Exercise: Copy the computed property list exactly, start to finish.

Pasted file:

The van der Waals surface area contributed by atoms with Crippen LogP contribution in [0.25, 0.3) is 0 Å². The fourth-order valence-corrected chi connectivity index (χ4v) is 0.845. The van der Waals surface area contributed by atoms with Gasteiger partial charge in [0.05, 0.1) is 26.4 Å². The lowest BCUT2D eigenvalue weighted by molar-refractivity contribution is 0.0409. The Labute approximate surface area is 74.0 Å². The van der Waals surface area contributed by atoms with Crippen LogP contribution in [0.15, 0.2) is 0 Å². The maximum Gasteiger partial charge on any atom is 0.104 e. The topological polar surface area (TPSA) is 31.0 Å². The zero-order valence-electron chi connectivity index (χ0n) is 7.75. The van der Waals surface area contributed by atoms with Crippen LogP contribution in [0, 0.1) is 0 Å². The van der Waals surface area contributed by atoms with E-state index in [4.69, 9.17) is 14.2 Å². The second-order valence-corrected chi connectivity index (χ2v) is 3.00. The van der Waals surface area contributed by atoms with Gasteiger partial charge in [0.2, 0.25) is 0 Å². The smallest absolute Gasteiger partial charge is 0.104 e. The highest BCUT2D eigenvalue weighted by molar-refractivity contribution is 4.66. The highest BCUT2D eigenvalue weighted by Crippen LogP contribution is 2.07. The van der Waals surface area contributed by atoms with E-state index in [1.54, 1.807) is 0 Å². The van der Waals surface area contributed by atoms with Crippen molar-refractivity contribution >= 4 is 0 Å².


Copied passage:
The van der Waals surface area contributed by atoms with Crippen LogP contribution in [0.25, 0.3) is 0 Å². The fourth-order valence-corrected chi connectivity index (χ4v) is 0.845. The van der Waals surface area contributed by atoms with Gasteiger partial charge in [0.05, 0.1) is 26.4 Å². The lowest BCUT2D eigenvalue weighted by molar-refractivity contribution is 0.0409. The Labute approximate surface area is 74.0 Å². The van der Waals surface area contributed by atoms with Crippen LogP contribution in [0.15, 0.2) is 0 Å². The maximum Gasteiger partial charge on any atom is 0.104 e. The topological polar surface area (TPSA) is 31.0 Å². The zero-order valence-electron chi connectivity index (χ0n) is 7.75. The van der Waals surface area contributed by atoms with Crippen LogP contribution in [0, 0.1) is 0 Å². The van der Waals surface area contributed by atoms with E-state index in [4.69, 9.17) is 14.2 Å². The second-order valence-corrected chi connectivity index (χ2v) is 3.00. The van der Waals surface area contributed by atoms with Gasteiger partial charge in [0.2, 0.25) is 0 Å². The smallest absolute Gasteiger partial charge is 0.104 e. The highest BCUT2D eigenvalue weighted by molar-refractivity contribution is 4.66. The highest BCUT2D eigenvalue weighted by Crippen LogP contribution is 2.07. The van der Waals surface area contributed by atoms with E-state index in [1.54, 1.807) is 0 Å². The van der Waals surface area contributed by atoms with Crippen molar-refractivity contribution >= 4 is 0 Å².